Budget 2022 acts like the climate and extinction crises are not happening, continuing the Morrison government’s support for fossil fuel industries and treating nature like an optional extra, rather than an essential support service, the Australian Conservation Foundation said.
“Parts of NSW are flooding for the second time this year, the Great Barrier Reef is suffering its sixth mass bleaching event and koalas have been added to the endangered list, but this budget ignores these crises and continues to pump up the fossil fuel industries,” said ACF’s Economy and Democracy Program Manager, Matt Rose.
“This budget’s priorities are out of whack with the massive challenges of the real world.
“While the government has allocated $50m for koala conservation, it has loaned more than three times as much, $175m, to the Olive Downs coal mine in central Queensland and approved the clearing of around 5,000 hectares of koala habitat at the mine site.
“And while the $1bn over nine years for Great Barrier Reef conservation is welcome, contrast that with the billions being spent – every year – to encourage the growth of fossil fuel industries, which are smashing the reef via all-too-regular bleaching events.
“ACF does not support the reduction in fuel excise. The government could help Australians cope with the rising cost of fuel through targeted payments to people who need it.
“Cutting the fuel excise does not drive the transition to clean transport.
“Encouraging the uptake of electric vehicles and boosting investment in public transport would cut Australia’s transport emissions and reduce our reliance on imported fuel.
“The government’s own figures show spending on climate change measures will decline every year for the next four years.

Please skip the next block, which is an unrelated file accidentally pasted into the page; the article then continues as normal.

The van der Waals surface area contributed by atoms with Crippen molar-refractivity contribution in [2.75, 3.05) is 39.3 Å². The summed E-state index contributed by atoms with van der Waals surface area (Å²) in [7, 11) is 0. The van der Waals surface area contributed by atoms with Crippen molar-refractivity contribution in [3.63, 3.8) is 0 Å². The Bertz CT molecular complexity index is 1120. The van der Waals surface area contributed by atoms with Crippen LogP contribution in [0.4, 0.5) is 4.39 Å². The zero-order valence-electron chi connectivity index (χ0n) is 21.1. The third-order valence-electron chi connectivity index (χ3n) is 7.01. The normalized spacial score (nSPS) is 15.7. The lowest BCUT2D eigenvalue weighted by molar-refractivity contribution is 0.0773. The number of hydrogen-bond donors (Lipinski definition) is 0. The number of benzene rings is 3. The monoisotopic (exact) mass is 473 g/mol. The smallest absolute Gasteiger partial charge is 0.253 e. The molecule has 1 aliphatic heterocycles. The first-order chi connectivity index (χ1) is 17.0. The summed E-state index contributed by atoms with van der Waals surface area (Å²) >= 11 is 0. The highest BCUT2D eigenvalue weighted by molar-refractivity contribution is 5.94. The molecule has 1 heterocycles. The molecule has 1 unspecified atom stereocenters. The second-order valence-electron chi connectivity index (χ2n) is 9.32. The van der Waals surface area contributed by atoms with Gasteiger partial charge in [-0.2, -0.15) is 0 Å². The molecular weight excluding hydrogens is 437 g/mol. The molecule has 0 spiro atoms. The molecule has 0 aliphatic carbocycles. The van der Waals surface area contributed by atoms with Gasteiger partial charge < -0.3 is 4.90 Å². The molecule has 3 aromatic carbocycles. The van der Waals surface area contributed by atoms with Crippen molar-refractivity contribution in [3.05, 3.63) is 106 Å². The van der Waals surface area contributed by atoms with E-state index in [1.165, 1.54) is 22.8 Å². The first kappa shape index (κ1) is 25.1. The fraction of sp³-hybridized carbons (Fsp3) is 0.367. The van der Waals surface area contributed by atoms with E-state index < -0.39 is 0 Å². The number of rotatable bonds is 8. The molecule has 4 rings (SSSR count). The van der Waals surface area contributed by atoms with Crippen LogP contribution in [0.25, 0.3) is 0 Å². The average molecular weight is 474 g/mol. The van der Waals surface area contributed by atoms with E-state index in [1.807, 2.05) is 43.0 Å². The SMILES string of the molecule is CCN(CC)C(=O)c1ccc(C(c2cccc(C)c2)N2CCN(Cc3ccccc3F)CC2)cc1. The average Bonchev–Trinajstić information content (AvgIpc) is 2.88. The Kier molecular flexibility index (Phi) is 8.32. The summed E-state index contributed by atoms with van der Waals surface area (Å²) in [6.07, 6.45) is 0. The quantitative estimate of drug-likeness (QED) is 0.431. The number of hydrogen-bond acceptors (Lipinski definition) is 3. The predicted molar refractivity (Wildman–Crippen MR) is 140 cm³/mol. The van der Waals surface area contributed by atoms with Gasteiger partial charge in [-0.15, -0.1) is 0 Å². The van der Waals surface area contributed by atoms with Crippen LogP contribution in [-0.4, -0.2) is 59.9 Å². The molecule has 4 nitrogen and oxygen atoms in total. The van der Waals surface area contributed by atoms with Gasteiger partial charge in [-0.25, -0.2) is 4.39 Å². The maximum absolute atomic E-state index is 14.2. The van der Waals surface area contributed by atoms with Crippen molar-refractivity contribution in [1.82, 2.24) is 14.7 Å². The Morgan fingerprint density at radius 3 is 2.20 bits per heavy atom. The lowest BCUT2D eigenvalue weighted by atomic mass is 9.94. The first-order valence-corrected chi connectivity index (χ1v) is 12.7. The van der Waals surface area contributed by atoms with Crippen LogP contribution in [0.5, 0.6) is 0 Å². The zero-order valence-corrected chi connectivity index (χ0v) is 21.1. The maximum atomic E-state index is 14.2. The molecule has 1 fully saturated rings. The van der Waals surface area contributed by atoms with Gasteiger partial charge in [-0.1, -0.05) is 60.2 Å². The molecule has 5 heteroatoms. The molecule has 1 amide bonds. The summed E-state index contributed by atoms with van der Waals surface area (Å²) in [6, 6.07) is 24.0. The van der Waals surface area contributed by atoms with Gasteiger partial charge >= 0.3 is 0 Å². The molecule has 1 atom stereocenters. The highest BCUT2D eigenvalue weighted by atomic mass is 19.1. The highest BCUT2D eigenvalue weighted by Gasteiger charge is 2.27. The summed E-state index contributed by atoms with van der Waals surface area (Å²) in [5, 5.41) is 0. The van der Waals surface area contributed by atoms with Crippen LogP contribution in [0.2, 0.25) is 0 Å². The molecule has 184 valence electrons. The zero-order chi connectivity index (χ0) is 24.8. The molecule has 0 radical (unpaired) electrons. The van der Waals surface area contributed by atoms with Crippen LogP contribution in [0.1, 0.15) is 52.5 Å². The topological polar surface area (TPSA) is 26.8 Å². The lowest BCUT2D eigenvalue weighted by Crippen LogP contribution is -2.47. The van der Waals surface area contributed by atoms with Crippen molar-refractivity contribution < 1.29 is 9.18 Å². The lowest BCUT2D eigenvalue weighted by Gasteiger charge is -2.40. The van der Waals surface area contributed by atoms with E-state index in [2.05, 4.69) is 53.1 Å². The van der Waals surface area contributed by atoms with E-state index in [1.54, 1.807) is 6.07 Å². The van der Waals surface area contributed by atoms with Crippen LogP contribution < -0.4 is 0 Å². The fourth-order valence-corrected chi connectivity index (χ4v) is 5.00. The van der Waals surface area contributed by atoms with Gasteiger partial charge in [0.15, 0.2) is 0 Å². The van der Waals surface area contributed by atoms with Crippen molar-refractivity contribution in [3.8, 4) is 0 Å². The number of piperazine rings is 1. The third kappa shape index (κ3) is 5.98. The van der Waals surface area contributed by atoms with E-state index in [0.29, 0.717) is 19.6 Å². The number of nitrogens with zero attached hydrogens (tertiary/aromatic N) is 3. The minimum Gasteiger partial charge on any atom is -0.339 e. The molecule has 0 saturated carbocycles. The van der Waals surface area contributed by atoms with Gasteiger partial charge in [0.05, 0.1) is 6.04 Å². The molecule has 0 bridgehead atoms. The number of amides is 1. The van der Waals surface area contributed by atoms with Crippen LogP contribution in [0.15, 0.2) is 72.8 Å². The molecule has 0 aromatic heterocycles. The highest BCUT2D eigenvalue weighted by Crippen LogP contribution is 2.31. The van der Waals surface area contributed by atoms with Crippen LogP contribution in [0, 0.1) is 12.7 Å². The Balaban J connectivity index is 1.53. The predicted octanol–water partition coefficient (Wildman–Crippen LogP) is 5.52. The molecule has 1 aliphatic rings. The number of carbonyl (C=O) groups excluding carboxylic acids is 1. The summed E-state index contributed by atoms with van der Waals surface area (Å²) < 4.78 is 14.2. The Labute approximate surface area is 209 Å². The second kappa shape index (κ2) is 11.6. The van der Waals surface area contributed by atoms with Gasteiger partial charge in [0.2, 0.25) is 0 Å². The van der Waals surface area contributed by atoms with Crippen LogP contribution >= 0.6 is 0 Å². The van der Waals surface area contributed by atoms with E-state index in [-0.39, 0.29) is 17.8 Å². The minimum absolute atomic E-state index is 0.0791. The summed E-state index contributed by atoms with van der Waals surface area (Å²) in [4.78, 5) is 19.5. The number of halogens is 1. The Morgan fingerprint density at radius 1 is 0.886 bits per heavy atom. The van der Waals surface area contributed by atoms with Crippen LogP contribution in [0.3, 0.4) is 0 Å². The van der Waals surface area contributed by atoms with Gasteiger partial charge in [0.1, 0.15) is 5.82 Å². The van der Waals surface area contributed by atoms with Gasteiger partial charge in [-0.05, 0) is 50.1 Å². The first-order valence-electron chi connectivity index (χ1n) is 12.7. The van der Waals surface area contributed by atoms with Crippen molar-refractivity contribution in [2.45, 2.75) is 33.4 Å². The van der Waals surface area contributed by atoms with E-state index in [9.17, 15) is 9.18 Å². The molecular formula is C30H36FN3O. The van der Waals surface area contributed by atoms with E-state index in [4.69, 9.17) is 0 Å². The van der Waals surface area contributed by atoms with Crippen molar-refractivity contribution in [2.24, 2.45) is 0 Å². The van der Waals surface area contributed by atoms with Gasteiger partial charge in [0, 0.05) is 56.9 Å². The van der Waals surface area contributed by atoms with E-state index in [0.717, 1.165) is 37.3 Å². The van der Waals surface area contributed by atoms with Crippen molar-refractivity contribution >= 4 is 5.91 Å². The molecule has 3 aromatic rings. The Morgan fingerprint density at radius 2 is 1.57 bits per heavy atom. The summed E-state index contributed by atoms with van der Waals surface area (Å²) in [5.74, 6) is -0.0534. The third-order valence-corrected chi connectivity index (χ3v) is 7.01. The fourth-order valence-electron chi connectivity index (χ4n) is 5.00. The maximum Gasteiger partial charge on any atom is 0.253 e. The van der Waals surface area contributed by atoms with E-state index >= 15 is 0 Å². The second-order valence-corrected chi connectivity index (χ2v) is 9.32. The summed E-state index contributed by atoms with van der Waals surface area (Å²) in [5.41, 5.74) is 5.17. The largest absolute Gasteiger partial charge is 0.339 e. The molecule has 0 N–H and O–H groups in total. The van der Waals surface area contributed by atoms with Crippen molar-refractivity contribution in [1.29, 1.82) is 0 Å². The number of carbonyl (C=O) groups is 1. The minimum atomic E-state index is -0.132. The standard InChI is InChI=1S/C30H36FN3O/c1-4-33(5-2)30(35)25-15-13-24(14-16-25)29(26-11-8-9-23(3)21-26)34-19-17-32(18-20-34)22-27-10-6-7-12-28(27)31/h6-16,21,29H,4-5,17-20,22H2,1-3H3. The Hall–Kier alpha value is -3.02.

“Research shows that if the federal government spent $2 billion a year for 30 years, we could restore almost all (99.8%) of Australia’s degraded terrestrial ecosystems.
“This budget treats nature like an optional extra, rather than what it really is: essential to our supply of clean air, healthy food, fresh water and a safe climate.”
Nature and heritage
$1bn over nine years to combat pest species, reduce run-off and improve water quality on the Great Barrier Reef is welcome, but the biggest threat to the reef remains climate change.
$50m for koala conservation is welcome, but more needs to be done to protect koala habitat.
$128.5m for environmental law reform is primarily focused on streamlining and fast-tracking commercial project approvals rather than on reforms needed to protect and restore nature.
$804.4m for scientific work in Antarctica, including $7.4m over five years for climate change resilience and adaptation research in Antarctica.
$636m over six years to expand the Indigenous Rangers program is very welcome.
$11m over two years for Indigenous cultural heritage reforms.
$37.6bn across the forward estimates for fuel tax credits, which allows multinational companies like Rio Tinto, BHP and Glencore to pay no tax on their off-road diesel use, subsidising climate pollution, discouraging innovation and stinging taxpayers.
$300m for liquefied gas and hydrogen production in Darwin.
$50m for gas infrastructure and studies in NSW, the NT, Queensland and Victoria.
$7.5m for gas exploration in the Beetaloo Basin.
Dams in Queensland
$5.9m for the Hells Gates and Urannah dams in north Queensland – allocated before feasibility studies or environmental impact assessments – looks like bad news for wildlife, for water supply, for Aboriginal heritage, for the climate and for taxpayers.
Climate change and energy transition
Climate spending is forecast to fall from $2bn in the next financial year to $1.9bn, $1.5bn and $1.3bn over the following years.
ACF was denied access to this year’s pre-budget lock-up.